Integrate Personal Area Tech Into Your Product
Of course, a smartwatch’s small display won't be suitable for presenting a full web UI, but it can show a simplified UI that includes one or two commonly used controls.
The smartwatch presents a list of sync'd devices (left) and, when one is selected, a sub-set of the device's controls (right)
For example, while the full UI of an imp-enabled weather monitor might include controls to set such features as how often the unit gets updated weather forecasts, whether it turns off its display at night and between what times night might be considered by the user to occur, the watch UI might feature just a couple of buttons, one to force a forecast update, the other to turn the monitor's display off or on, depending on its current state.
Whatever subset of controls you might choose to provide through a smartwatch app, you also need to extend your agent's API to include means for the watch app to discover whether the imp-enabled device is currently connected.
To help you explore controlling your imp-enabled application through a smartwatch, we've prepared a code example that demonstrates how this can be achieved with the popular Apple Watch — though the broad principles of watch app design and app-to-agent communication apply to other smartwatch platforms too.
The code, which is available on GitHub, comprises a number of parts.
The user runs this app on their iPhone to manage the devices displayed by the watch app. Tap Edit to add a new imp-enabled device or to remove unwanted ones from the list presented by the app.
The phone app lists the devices available to be sync'd with the watch app (left) and provides a means to add further devices (right)
Select a device to give it a recognizable name and enter the ID code of its agent. Tap Get Device Data to ask the agent for information: what imp application its device is running, and whether it supports watch control. The application type is used by the iOS app to display a suitable icon in the device list, and when the list is sync'd to the watch, for the watch app to present a suitable UI when the device is selected.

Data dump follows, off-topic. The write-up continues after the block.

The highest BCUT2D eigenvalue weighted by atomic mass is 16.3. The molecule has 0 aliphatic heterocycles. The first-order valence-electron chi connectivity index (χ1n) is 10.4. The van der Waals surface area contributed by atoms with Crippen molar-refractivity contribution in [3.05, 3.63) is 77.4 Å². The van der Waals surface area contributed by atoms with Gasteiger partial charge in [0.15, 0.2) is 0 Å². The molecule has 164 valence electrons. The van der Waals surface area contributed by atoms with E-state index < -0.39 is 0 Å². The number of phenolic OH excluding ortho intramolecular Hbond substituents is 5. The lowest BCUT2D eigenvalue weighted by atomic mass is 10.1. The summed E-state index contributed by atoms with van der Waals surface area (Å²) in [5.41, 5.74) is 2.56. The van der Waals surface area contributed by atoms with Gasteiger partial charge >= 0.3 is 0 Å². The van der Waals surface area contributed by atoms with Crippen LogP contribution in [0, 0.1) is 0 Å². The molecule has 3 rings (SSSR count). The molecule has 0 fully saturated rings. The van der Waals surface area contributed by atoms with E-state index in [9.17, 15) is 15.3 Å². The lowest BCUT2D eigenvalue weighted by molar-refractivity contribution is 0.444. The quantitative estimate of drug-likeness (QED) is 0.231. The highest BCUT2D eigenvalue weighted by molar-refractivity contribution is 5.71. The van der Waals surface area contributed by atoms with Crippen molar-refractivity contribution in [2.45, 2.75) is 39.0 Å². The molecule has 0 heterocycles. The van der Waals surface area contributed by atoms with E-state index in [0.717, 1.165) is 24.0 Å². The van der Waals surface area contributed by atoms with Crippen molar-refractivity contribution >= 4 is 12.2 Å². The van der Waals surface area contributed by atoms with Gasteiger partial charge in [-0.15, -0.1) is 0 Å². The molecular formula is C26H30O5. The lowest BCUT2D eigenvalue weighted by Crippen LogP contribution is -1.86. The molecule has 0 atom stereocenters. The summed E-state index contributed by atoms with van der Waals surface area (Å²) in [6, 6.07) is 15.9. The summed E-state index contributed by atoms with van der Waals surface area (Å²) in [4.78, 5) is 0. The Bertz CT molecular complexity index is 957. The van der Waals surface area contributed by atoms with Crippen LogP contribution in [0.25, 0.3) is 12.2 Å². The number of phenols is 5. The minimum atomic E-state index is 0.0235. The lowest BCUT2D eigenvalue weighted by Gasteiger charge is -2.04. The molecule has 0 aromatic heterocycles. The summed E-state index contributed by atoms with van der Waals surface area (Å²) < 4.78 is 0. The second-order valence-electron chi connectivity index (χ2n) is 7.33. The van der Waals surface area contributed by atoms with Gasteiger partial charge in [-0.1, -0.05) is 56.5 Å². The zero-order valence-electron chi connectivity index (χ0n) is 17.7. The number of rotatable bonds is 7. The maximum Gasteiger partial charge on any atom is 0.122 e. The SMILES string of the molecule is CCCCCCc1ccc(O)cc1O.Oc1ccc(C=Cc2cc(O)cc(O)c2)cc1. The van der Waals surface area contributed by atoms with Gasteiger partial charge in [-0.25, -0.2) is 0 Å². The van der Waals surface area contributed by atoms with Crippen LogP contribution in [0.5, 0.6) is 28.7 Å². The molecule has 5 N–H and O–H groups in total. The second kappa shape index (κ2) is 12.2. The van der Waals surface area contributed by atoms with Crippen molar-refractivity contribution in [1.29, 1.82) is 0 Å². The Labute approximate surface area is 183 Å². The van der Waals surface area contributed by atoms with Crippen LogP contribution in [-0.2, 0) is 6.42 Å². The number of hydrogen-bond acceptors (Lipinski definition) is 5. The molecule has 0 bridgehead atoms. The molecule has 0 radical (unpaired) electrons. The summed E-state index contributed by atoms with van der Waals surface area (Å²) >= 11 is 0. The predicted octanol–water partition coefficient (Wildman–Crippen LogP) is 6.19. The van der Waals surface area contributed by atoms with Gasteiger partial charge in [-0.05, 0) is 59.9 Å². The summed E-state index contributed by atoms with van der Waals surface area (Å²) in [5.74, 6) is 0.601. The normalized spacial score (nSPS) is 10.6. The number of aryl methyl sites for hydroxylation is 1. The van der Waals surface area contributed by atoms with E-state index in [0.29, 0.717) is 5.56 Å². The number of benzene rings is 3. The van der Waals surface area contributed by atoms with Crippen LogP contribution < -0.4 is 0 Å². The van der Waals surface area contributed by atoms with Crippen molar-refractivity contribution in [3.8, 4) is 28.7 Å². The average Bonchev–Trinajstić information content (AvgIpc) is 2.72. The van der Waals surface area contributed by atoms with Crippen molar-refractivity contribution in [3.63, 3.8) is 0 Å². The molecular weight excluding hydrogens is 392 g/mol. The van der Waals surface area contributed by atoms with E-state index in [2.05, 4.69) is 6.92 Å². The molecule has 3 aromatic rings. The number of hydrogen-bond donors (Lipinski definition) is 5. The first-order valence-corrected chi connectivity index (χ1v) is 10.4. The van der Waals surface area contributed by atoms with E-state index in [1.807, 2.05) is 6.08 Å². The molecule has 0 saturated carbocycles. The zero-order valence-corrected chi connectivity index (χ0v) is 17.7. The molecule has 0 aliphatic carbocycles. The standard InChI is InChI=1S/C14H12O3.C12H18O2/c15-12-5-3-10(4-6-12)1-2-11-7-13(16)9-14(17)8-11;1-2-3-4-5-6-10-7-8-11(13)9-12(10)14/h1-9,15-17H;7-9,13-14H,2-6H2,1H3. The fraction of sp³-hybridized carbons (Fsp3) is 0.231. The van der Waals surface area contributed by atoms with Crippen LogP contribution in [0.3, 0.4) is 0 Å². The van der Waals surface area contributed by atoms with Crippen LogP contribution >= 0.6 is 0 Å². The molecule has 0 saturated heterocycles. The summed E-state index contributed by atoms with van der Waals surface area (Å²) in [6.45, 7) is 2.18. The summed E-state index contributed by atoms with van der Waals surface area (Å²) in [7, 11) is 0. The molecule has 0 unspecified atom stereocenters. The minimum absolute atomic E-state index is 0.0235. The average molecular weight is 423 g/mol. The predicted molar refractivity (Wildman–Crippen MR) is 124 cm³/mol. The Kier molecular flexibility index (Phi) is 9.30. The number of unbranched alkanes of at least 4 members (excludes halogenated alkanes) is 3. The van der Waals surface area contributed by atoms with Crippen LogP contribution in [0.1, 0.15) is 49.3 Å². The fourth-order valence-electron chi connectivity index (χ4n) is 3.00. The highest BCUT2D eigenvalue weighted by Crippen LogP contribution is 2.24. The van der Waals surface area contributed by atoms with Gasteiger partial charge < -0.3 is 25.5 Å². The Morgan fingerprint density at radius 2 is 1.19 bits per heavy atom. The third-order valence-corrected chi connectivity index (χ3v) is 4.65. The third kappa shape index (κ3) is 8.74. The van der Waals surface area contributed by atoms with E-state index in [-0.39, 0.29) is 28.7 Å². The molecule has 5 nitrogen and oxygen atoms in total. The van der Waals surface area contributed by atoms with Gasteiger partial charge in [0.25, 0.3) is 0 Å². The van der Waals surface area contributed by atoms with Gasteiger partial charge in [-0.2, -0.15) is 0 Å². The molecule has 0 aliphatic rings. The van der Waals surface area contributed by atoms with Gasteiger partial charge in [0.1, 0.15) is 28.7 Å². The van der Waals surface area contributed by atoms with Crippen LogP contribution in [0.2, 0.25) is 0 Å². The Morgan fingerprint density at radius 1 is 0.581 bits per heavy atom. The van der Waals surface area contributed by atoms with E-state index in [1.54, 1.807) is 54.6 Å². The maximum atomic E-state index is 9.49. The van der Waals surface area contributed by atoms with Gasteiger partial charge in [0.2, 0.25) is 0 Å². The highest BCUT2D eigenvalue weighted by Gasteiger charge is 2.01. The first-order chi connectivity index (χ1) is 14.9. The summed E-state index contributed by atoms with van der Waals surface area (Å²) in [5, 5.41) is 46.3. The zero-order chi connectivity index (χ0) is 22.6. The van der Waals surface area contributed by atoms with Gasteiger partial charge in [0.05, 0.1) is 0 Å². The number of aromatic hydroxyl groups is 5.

Tap Devices to go back to the device list and flip the switch in the INSTALLED ON WATCH column to add the device to the watch.
Having sync'd one or more devices, the watch app lists them by name and application icon. Tap a device and the app presents a UI appropriate to that device.
Apple Watch apps comprise two parts: a main WatchKit (Apple's watchOS programming foundation) app, which holds the visually designed UI, and a WatchKit Extension, which contains the classes that are instantiated to drive the app's UI. The main UI and each device-specific UI are implemented with Xcode's Interface Builder. The UI classes are sub-classes of WatchKit's WKInterfaceController, each of which connect to elements within their respective UIs in Interface Builder.
Working on watchOS interfaces in Apple's Xcode
The sample code contains two application-specific UI classes,
Each WKInterfaceController initially attempts to connect to the device's agent, using the latter's ID as sent from the iOS. The UI displays the device name and under it the application name. A red dot flashes while the controller contacts the agent; if the connection fails, or the agent reports that its device is offline, the dot stops flashing and stays red, otherwise it goes green.
If the agent can be contacted and its device is online, the controller enables the available controls. These are disabled otherwise, to prevent the user tapping them in situations where they cannot control the device.
The sample code contains a file,
/Squirrel/agent.nut, which includes a complete agent application able to support the watchOS and iOS apps. It uses Electric Imp’s Rocky library (which you may be using in any case, to serve and support your agent's web UI) to provide endpoints through which the iOS and watchOS apps communicate with it.
You can view the example on Electric imp’s public GitHub repo here. Further usage details are included in the Read Me.